Handling negative online reviews: speed and voice matter; status and action frame not so much

The question I get asked most often (after whether social media activity helps with sales and profitability) is how to handle negative online reviews. The comments left by other customers, and any responses left by the company, are available for all to see, and can impact on the company’s reputation. So, many companies worry that their response might do more harm than good.


Image source

If you are one of them, you may find this study by Beverley A. Sparks, Kevin Kam Fung So and Graham L. Bradley interesting. The authors investigated 1) whether providing a response was better than providing no response, and 2) how different elements of a response would impact on the consumers’ trust in the company and their belief that the company is ‘attentive, caring, and responsive to customer needs, preferences, and emotions’ (page 76).


The researchers develop a simulated webpage with the name of the hotel, a photo of the exterior of an unidentifiable hotel and several photos of service employees, a booking search panel, and a fictitious map of the hotel location. The simulation also included one negative consumer review.


Some participants in the simulation only saw the elements above. The others saw the elements above plus one response from the hotel. The hotel’s response varied as thus:

  • Source of response – the responses were ‘authored’ by either the General Manager or a Guest Service Agent;
  • Voice of responder – some responses were written in a formal tone, while the others adopted a conversational tone;
  • Speed of response – some responses had been posted one day after the original review, the others one week, and the others one month;
  • Action frame – the responses indicated whether the hotel had already taken action to address the issue flagged in the review, or, instead, that it was going to take action in the future.


Here is a brief summary of the findings in the Sparks and colleagues’ study.


To respond or not to respond?

The study is very clear: any response (from the options above) had a more positive impact on trust and consumer concern perceptions than a no-response.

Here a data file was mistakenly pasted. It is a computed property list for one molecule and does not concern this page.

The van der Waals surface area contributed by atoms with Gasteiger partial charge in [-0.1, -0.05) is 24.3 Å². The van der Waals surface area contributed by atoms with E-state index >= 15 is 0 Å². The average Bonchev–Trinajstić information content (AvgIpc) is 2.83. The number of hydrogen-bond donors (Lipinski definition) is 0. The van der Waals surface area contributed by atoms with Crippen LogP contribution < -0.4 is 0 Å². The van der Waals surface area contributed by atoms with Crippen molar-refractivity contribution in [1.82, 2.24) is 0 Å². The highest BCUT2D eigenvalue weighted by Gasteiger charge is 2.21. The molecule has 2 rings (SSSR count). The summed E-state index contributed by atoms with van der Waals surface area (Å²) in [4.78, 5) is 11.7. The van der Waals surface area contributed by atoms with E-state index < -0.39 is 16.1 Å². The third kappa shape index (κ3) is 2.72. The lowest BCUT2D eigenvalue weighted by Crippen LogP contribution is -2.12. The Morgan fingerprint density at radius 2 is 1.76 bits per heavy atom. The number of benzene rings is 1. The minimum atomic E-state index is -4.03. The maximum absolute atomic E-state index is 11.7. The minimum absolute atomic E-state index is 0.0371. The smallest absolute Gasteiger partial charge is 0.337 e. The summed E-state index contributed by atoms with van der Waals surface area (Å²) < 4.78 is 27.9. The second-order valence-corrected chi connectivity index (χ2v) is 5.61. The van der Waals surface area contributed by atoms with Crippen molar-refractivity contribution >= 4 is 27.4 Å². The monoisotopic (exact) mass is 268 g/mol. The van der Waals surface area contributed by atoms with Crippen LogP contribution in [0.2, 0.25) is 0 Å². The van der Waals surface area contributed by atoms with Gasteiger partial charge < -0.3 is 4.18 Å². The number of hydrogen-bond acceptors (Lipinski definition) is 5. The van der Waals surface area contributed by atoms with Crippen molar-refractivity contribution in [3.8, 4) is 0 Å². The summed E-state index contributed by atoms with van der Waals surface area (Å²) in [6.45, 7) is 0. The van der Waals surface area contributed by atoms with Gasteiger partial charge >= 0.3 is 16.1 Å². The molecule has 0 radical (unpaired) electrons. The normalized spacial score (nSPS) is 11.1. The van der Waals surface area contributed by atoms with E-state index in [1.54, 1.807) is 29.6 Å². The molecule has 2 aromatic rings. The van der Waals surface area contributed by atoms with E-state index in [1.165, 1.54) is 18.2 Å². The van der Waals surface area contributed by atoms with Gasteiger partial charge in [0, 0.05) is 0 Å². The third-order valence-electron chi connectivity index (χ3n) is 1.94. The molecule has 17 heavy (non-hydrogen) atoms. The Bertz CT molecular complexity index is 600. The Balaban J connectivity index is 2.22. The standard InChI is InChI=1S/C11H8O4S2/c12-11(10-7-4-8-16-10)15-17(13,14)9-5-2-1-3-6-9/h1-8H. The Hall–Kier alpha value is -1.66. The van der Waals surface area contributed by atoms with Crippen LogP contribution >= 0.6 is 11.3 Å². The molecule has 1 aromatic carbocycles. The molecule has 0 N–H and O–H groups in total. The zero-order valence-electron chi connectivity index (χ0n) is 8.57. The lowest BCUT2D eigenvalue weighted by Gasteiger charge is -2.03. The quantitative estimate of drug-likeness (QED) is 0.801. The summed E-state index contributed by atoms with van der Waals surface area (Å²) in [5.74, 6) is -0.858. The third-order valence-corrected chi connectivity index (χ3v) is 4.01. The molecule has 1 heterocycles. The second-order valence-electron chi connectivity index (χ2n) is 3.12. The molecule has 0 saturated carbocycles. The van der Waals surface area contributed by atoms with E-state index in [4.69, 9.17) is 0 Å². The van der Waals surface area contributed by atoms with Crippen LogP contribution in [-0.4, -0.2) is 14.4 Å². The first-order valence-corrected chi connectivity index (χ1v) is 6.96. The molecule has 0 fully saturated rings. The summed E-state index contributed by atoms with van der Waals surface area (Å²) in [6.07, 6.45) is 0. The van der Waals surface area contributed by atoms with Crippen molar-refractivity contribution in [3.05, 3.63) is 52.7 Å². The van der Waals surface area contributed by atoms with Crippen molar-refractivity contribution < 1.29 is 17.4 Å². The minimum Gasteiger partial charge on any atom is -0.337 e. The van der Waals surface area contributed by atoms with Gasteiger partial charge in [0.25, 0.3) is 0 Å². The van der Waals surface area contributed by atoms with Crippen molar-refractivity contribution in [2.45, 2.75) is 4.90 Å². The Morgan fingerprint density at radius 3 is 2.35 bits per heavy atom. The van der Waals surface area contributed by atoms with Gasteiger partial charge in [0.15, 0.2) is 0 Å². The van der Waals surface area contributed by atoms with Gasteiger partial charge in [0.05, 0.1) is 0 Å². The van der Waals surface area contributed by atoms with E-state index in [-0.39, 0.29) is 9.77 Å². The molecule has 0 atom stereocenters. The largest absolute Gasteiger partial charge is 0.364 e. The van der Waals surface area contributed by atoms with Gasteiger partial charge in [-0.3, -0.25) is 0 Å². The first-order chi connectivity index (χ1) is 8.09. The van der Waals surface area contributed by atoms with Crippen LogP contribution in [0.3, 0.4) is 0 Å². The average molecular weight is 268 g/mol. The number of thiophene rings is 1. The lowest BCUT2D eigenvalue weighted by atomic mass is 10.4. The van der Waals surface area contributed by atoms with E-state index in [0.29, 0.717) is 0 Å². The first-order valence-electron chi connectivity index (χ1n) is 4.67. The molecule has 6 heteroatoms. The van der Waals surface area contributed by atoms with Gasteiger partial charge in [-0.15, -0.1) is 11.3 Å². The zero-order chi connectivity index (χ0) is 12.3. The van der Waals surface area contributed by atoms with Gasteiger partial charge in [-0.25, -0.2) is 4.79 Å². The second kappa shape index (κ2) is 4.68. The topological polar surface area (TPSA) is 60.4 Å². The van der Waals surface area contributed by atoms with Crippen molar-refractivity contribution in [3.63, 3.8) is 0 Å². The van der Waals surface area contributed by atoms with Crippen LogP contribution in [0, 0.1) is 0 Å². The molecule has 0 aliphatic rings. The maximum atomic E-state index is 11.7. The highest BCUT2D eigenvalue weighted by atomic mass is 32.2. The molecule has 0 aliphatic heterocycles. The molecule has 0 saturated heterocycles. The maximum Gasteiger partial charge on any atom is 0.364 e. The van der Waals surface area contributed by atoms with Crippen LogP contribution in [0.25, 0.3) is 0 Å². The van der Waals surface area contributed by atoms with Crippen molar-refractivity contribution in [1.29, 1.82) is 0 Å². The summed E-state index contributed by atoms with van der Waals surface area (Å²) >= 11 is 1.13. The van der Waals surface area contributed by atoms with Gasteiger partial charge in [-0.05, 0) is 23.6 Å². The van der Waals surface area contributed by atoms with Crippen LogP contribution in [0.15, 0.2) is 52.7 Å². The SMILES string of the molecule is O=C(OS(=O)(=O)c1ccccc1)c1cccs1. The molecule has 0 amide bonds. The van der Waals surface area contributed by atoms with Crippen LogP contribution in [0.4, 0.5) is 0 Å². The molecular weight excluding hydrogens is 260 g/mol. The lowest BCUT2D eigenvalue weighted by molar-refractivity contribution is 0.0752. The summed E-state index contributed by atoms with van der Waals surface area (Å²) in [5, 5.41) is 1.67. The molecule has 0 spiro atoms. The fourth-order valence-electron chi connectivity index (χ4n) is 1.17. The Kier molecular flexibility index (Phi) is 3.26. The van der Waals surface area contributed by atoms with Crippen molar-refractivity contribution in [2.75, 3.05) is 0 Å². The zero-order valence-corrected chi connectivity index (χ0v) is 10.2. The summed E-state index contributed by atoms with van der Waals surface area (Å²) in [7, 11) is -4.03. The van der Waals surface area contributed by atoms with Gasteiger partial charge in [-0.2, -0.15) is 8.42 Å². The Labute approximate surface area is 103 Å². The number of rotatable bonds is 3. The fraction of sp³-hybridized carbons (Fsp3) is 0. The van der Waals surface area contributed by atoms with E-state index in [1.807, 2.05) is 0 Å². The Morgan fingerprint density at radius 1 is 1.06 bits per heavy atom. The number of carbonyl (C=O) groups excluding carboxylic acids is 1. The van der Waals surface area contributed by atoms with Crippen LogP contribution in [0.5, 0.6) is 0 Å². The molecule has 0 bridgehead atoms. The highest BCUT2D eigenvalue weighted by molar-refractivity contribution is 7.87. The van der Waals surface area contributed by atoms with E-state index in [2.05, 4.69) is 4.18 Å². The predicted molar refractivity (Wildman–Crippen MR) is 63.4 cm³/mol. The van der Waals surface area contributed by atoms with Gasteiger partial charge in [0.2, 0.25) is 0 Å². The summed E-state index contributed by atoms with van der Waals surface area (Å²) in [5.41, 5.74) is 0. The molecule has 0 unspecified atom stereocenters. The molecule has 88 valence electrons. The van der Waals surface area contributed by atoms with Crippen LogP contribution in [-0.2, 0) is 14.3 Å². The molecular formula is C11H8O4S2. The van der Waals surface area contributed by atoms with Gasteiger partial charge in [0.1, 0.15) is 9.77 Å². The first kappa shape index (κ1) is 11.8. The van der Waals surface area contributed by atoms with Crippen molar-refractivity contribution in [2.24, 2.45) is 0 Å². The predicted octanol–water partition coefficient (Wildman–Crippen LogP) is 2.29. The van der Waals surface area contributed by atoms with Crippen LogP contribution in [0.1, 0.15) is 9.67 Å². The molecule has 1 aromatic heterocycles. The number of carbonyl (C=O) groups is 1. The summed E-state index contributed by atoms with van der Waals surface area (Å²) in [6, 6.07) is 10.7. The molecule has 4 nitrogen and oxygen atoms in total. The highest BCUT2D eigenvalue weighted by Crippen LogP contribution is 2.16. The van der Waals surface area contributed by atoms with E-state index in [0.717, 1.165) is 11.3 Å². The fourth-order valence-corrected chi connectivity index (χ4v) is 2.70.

A caveat to keep in mind, here, is that in this study we are looking at responses that addressed the concern raised
in the review, and were respectful.


When to respond?

Quickly! Responses within one day had the most positive impact on consumer evaluations of the company. In fact, responses posted 30 days after the initial complaint had minimum to no effect on consumers’ trust in the company, or their perception that the company cared.


This finding is in line with my own research on the role of social media on customer service, where most respondents expected a response within 24 hours.



Who should respond?

The literature suggested that a response from a highly ranked member of staff would be preferable to one from somebody else. But, in this case, it did not really matter.


Again, in my own research I found that consumers care more about reliability (i.e., consistent levels of service, and knowing that they will be able to access the organisation and get a response) than who is handling their query. Essentially, they want their problems solved.



How to respond?

Curiously, this was the factor that had the single biggest impact on trust and concern perceptions. Specifically, perceptions were most positive when a conversational (i.e., open, direct and friendly) rather than a formal one was adopted.

Illustration from the book ‘The Gift of Nothing’ by Patrick McDonnell

This, I think, reflects how we use social media in general. We tend to be rather informal, often using abbreviations and even emojis to communicate our ideas.



How reactive do you need to be?

Whether the hotel had already taken corrective action, or was planning to do so in the future, did not really matter in terms of improving trust or consumer concern perceptions.


As the authors say, this finding means that:

In some contexts, this may be quite liberating for busy organizations in that the receipt of a criticism requiring corrective action need not be cause for changing ongoing schedules or plans (page 83).


In summary, when it comes to handling negative online reviews, response speed and voice matter; status and frame of action not so much. But whatever you do, if you want to show potential consumers that you are a trustworthy company and that you care about them, do not ignore a negative online review.

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